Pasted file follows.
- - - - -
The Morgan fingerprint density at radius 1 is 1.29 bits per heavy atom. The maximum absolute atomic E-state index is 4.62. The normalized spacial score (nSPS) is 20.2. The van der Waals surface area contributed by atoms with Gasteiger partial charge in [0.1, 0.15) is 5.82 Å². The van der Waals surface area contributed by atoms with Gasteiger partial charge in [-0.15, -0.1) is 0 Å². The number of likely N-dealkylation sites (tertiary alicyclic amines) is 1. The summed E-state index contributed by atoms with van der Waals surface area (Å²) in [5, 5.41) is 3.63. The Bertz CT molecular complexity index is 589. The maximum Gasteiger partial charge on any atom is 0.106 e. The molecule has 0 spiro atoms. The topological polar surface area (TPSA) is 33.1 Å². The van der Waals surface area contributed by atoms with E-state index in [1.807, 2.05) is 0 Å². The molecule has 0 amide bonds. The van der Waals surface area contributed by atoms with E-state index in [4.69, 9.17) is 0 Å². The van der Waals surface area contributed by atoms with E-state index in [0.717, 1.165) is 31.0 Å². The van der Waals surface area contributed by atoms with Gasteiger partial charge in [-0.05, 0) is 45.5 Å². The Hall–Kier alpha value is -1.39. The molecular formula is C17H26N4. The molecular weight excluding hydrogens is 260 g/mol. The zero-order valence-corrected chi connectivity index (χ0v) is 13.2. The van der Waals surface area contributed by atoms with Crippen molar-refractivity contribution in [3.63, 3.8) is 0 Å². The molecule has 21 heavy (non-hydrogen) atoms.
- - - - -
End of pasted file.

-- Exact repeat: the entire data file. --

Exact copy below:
The Morgan fingerprint density at radius 1 is 1.29 bits per heavy atom. The maximum absolute atomic E-state index is 4.62. The normalized spacial score (nSPS) is 20.2. The van der Waals surface area contributed by atoms with Gasteiger partial charge in [0.1, 0.15) is 5.82 Å². The van der Waals surface area contributed by atoms with Gasteiger partial charge in [-0.15, -0.1) is 0 Å². The number of likely N-dealkylation sites (tertiary alicyclic amines) is 1. The summed E-state index contributed by atoms with van der Waals surface area (Å²) in [5, 5.41) is 3.63. The Bertz CT molecular complexity index is 589. The maximum Gasteiger partial charge on any atom is 0.106 e. The molecule has 0 spiro atoms. The topological polar surface area (TPSA) is 33.1 Å². The van der Waals surface area contributed by atoms with E-state index in [1.807, 2.05) is 0 Å². The molecule has 0 amide bonds. The van der Waals surface area contributed by atoms with E-state index in [4.69, 9.17) is 0 Å². The van der Waals surface area contributed by atoms with E-state index in [0.717, 1.165) is 31.0 Å². The van der Waals surface area contributed by atoms with Gasteiger partial charge in [-0.05, 0) is 45.5 Å². The Hall–Kier alpha value is -1.39. The molecular formula is C17H26N4. The molecular weight excluding hydrogens is 260 g/mol. The zero-order valence-corrected chi connectivity index (χ0v) is 13.2. The van der Waals surface area contributed by atoms with Crippen molar-refractivity contribution in [3.63, 3.8) is 0 Å². The molecule has 21 heavy (non-hydrogen) atoms.